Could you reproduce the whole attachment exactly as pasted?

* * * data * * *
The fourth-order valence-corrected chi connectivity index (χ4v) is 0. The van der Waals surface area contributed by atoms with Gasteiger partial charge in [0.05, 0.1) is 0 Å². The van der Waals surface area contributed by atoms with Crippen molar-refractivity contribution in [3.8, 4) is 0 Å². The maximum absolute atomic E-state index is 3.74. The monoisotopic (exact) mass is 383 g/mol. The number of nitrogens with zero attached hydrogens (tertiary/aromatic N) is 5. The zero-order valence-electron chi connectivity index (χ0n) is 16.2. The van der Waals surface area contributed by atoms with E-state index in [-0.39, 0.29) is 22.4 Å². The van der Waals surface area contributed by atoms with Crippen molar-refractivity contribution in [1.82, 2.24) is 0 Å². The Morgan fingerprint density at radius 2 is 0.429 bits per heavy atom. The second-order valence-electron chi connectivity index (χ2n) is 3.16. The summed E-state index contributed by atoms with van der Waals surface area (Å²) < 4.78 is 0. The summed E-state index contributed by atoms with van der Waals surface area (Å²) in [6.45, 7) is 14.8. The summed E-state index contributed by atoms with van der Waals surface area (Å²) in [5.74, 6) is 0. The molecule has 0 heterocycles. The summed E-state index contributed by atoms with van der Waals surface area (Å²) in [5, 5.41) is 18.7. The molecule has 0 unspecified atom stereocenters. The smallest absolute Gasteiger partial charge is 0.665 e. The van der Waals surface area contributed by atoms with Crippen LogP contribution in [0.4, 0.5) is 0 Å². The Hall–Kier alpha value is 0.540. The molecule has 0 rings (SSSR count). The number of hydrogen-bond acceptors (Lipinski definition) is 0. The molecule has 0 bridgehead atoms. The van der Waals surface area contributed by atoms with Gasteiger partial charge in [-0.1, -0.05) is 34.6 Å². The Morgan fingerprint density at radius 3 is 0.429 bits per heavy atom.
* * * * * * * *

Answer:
The fourth-order valence-corrected chi connectivity index (χ4v) is 0. The van der Waals surface area contributed by atoms with Gasteiger partial charge in [0.05, 0.1) is 0 Å². The van der Waals surface area contributed by atoms with Crippen molar-refractivity contribution in [3.8, 4) is 0 Å². The maximum absolute atomic E-state index is 3.74. The monoisotopic (exact) mass is 383 g/mol. The number of nitrogens with zero attached hydrogens (tertiary/aromatic N) is 5. The zero-order valence-electron chi connectivity index (χ0n) is 16.2. The van der Waals surface area contributed by atoms with E-state index in [-0.39, 0.29) is 22.4 Å². The van der Waals surface area contributed by atoms with Crippen molar-refractivity contribution in [1.82, 2.24) is 0 Å². The Morgan fingerprint density at radius 2 is 0.429 bits per heavy atom. The second-order valence-electron chi connectivity index (χ2n) is 3.16. The summed E-state index contributed by atoms with van der Waals surface area (Å²) < 4.78 is 0. The summed E-state index contributed by atoms with van der Waals surface area (Å²) in [6.45, 7) is 14.8. The summed E-state index contributed by atoms with van der Waals surface area (Å²) in [5.74, 6) is 0. The molecule has 0 heterocycles. The summed E-state index contributed by atoms with van der Waals surface area (Å²) in [5, 5.41) is 18.7. The molecule has 0 unspecified atom stereocenters. The smallest absolute Gasteiger partial charge is 0.665 e. The van der Waals surface area contributed by atoms with Crippen LogP contribution in [0.4, 0.5) is 0 Å². The Hall–Kier alpha value is 0.540. The molecule has 0 rings (SSSR count). The number of hydrogen-bond acceptors (Lipinski definition) is 0. The molecule has 0 bridgehead atoms. The van der Waals surface area contributed by atoms with Gasteiger partial charge in [-0.1, -0.05) is 34.6 Å². The Morgan fingerprint density at radius 3 is 0.429 bits per heavy atom.